There’s a lot of confusion out there about what the Covid-19 Emergency Relief Exemption covers and what it doesn’t. Well, the current version of the nationwide exemption is due for updating or canceling at the end of May. Before things reset, let’s take a look at where the rules apply now. First, what is an Emergency Declaration?

Purpose of an Emergency Declaration:
“To provide vital supplies and transportation services to a disaster area in the United States, emergency declarations may be issued by the President, Governors of States, or FMCSA. These declarations trigger the temporary suspension of certain Federal safety regulations, including Hours of Service, for motor carriers and drivers engaged in specific aspects of the emergency relief effort.” (from FMCSA webpage)

Limits of an Emergency Declaration:
1. It’s limited to 30 days, unless extended by the FMCSA.
2. Drivers and loads that qualify for the Emergency Declaration rules exemptions are clear to use those exemptions when traveling to their load destination, no matter what states they drive through.
3. The exemptions only apply to FMCSA rules about drive time limits. They don’t cover drugs/alcohol, overweight, hazmat, or registration rules.
4. Drivers have to be providing direct aid as spelled out by the Emergency Declaration. They can’t just be hauling a normal load to an area under an Emergency Declaration.
5. Drivers still have to use common sense. Even though they can run past their driving window, they should still never drive while fatigued or impaired.

With that covered, what is the current status of the Emergency Declaration for Covid-19? What are the rules in place until the end of May, 2022? (from FMCSA webpage)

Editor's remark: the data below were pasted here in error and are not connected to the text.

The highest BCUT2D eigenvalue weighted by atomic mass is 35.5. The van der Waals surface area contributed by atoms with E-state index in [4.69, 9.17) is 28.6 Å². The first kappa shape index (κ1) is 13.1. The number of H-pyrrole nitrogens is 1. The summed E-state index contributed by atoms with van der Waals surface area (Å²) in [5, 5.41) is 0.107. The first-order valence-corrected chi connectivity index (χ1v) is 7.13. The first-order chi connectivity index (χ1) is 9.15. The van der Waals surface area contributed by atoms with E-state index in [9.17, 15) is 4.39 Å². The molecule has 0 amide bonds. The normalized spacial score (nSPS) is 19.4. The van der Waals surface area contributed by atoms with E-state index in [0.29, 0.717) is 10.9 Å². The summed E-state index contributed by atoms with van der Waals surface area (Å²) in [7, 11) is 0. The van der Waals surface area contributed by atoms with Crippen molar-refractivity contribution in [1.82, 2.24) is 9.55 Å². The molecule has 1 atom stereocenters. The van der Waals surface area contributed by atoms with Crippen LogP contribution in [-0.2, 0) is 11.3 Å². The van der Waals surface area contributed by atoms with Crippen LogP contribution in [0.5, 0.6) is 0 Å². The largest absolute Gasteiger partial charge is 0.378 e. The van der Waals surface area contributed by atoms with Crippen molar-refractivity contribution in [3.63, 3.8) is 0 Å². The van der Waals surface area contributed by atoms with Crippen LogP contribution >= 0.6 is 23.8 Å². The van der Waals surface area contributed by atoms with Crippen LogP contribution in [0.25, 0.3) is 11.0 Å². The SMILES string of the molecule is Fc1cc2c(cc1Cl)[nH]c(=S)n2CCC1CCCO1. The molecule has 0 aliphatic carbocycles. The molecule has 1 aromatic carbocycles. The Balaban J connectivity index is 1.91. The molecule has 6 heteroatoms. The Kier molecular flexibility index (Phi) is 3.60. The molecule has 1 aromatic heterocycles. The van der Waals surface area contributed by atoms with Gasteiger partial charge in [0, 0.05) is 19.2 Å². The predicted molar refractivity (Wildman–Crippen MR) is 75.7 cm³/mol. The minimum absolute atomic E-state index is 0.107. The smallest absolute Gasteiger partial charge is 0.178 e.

1. Exemption from drive time rules.
2. Only applies to drivers/carriers offering “direct assistance.” Which means “transportation and other relief services provided by a motor carrier or its driver(s) incident to the immediate restoration of essential services (such as medical care) or essential supplies related to COVID-19 during the emergency.” AKA supplies to keep essential services running and other essential supplies.
3. Those “essential supplies” cover a wide range of things. We won’t list them all here. Check out the FMCSA site for that. But basically, it covers vaccines and medical supplies, groceries for emergency restocking, livestock and feed, and fuel. There’s one other main category: supplies to assist people who’ve been financially impacted by the pandemic. That one is particularly vague on purpose. The point is that a driver/carrier needs to prove that what they’re hauling is relief supplies and not a regular load that happens to be going to an area that needs emergency relief.
4. Mixed loads don’t qualify for the exemption. You can’t have half a load of vaccines and half a load of ice cream bars and call that an exempt load.
5. Carriers have to report to the FMCSA if they used the Covid-19 Emergency Relief Exemption. They have to do this monthly, within 5 days of the end of the month. Reporting is done through the FMCSA carrier portal.
6. A driver’s exemption status ends as soon as he drops off his emergency relief load. If he has run over his allowed hours, he has to immediately stop and do the 10-hour reset. The only exception to this is if he drops off the load and runs empty back to his terminal. Then his exemption status lasts until he arrives there.

That’s a lot of dense info, but we tried to break it down from what it says on the FMCSA site. If you’re hauling Covid-19 Emergency Relief supplies, bless you. Thank you so much for pushing beyond expectations to help Americans in need. Please be safe out there. Know your own limits and stay alert. And keep these rules in mind because the last thing you need is to get strapped with a ticket or inspection violation. If you have a ticket or inspection and need help to fight it, call us. You’re out there helping everyone and we’re here to help you.

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